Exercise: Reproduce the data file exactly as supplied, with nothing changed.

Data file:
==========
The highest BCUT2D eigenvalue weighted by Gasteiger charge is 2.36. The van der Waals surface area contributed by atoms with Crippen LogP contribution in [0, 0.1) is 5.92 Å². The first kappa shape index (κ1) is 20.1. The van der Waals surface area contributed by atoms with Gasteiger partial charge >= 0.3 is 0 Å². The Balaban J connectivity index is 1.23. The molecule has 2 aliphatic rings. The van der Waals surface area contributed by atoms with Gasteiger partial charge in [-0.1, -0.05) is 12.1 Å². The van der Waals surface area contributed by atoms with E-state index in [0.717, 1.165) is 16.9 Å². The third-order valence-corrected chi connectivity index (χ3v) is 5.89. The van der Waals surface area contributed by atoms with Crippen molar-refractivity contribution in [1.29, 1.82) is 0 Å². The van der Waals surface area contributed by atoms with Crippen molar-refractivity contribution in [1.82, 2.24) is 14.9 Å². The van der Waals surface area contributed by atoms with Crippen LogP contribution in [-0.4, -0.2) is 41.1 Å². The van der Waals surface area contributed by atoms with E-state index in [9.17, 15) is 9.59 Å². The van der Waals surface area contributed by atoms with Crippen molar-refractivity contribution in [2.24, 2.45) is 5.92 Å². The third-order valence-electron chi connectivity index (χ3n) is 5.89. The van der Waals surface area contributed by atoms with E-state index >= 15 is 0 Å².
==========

The highest BCUT2D eigenvalue weighted by Gasteiger charge is 2.36. The van der Waals surface area contributed by atoms with Crippen LogP contribution in [0, 0.1) is 5.92 Å². The first kappa shape index (κ1) is 20.1. The van der Waals surface area contributed by atoms with Gasteiger partial charge >= 0.3 is 0 Å². The Balaban J connectivity index is 1.23. The molecule has 2 aliphatic rings. The van der Waals surface area contributed by atoms with Gasteiger partial charge in [-0.1, -0.05) is 12.1 Å². The van der Waals surface area contributed by atoms with E-state index in [0.717, 1.165) is 16.9 Å². The third-order valence-corrected chi connectivity index (χ3v) is 5.89. The van der Waals surface area contributed by atoms with Crippen molar-refractivity contribution in [1.29, 1.82) is 0 Å². The van der Waals surface area contributed by atoms with Crippen molar-refractivity contribution in [1.82, 2.24) is 14.9 Å². The van der Waals surface area contributed by atoms with Crippen LogP contribution in [-0.4, -0.2) is 41.1 Å². The van der Waals surface area contributed by atoms with E-state index in [9.17, 15) is 9.59 Å². The van der Waals surface area contributed by atoms with Crippen molar-refractivity contribution in [2.24, 2.45) is 5.92 Å². The third-order valence-electron chi connectivity index (χ3n) is 5.89. The van der Waals surface area contributed by atoms with E-state index >= 15 is 0 Å².